Are we celebrating enough? Probably not.
Editorial for Link (Diocesan Newspaper) June 2014
Dancing in the Streets, a book written by journalist and historian Barbara Ehrenreich, tells the story of joy and celebration. The book focuses on Britain and the western world, but takes the reader back to the ancient roots of ecstasy and ranges widely by drawing insights from a variety of cultures.
In early and medieval times, people’s natural exuberance finds shape and expression through the festivals of the church. Certainly, dancing in churches was allowed and enjoyed in the late Middle Ages. This sometimes posed problems as there was the ever-present danger that celebrating, lubricated and fuelled by locally brewed ale, could spill over into unruly behaviour. When this happened, Church officials, wanting to balance piety with riotous behaviour, had to read the riot act and bring some order into the celebrations. Generally, however, church members and its clergy were out there dancing and celebrating with the best of them.
The party-poopers of the day tended to be the civil authorities and ruling classes who were anxious for two reasons. First, there was concern about social order. Secondly there was a deeper concern that celebrating was potentially anarchic because it lifted the people temporarily out of their humdrum, dreary existence brought about by long working hours and little reward, and gave them a glimpse of what relationships and socialising could be like. The people experienced social and political liberation while the rulers feared civil disobedience. The story of dancing and celebration took a turn for the worse when the Church’s developing theology joined forces with the political philosophy of the ruling classes at the Reformation and public celebration became less acceptable. Communal celebration did not come to an end, but it became increasingly frowned upon.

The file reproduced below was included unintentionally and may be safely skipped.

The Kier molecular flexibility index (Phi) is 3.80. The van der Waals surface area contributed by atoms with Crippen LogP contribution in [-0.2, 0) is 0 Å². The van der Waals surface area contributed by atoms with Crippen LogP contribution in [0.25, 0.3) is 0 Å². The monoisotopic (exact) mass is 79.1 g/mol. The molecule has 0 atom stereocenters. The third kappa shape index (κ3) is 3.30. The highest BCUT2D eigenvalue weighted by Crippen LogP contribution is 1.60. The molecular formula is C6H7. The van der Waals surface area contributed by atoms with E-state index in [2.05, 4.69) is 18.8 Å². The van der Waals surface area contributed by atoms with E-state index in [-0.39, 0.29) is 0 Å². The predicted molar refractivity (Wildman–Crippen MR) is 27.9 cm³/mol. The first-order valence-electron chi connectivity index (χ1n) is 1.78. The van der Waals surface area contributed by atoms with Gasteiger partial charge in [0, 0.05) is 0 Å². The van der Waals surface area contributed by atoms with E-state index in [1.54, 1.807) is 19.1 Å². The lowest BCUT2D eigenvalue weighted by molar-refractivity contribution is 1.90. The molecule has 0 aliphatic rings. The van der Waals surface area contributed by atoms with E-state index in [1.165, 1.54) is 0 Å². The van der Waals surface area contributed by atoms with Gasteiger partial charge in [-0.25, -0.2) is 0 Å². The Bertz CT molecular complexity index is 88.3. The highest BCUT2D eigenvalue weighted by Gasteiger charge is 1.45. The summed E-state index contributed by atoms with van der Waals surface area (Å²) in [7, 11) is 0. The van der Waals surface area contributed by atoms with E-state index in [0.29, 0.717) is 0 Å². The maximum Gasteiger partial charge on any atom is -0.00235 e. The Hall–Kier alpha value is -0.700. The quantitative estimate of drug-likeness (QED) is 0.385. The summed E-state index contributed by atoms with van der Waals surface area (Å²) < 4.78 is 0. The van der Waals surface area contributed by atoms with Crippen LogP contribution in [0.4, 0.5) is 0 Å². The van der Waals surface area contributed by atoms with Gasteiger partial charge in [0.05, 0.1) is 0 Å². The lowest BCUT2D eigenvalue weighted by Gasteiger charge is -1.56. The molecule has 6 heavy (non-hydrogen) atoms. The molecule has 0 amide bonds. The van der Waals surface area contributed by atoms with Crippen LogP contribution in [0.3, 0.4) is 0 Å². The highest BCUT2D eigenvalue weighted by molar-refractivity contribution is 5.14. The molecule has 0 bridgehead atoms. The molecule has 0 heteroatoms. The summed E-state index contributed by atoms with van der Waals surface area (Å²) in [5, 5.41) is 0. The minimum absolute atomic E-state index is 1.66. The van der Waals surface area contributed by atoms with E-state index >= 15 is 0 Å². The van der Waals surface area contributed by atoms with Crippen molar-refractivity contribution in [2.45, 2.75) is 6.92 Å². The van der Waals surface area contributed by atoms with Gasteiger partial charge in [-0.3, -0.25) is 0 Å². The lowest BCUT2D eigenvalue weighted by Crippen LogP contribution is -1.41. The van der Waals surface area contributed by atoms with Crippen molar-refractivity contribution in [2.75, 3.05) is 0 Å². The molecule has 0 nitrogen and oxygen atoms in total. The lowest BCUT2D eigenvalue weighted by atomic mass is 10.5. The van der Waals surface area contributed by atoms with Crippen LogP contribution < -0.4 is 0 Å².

Apart from occasional events like the Olympics and royal occasions, when do we celebrate together? Urbanization, the lure of the computer screen and the rise of a competitive market-based economy with its accompanying pressures have encouraged an environment where individualism gives momentum to a spiralling isolationism. When this is linked to a climate where festivities are discouraged there will be a negative effect on the mental and spiritual health of the people. In places, society has lost the art of corporate celebration and replaced it with over-indulgence: we, literally, are eating and drinking ourselves to death. Depression, regarded as the second most disabling illness across the globe, becomes more prominent. There is no evidence to suggest that depression (or Melancholy, as it was known before the twentieth century) is a phenomenon of the modern era, but there is evidence to suggest that communal celebration and festivities help alleviate it.
Celebration is in the DNA of the Christian faith. Celebration moves our focus beyond ourselves and our needs. The roots of celebration for the Christian are in praise and thanksgiving. There is the praise of God and thanksgiving for what God has done through Christ because of his love for humanity. Celebrating this energises other celebrations and parties. Celebrating in this way is a politically subversive act because it is rooted in God who is more powerful and influential than the rulers of this world. Therefore, the more we celebrate like this, the less this world has power over us and our allegiances.
Celebration is a form of mission. Are our churches places of real celebration? Are people attracted to our communities because they are places of joy? The point has already been made that celebrating is important from the perspective of individual and communal mental health and so the Christian faith has something to teach a society that swings between little celebration and over-indulgence. When distinguishing Christian behaviour from that of their pagan counterparts the early Christian author Tertullian wrote, ‘See how these Christians love one another.’ It would be a tribute if somebody could say of twenty-first Christians, ‘See how these Christians celebrate and enjoy themselves.’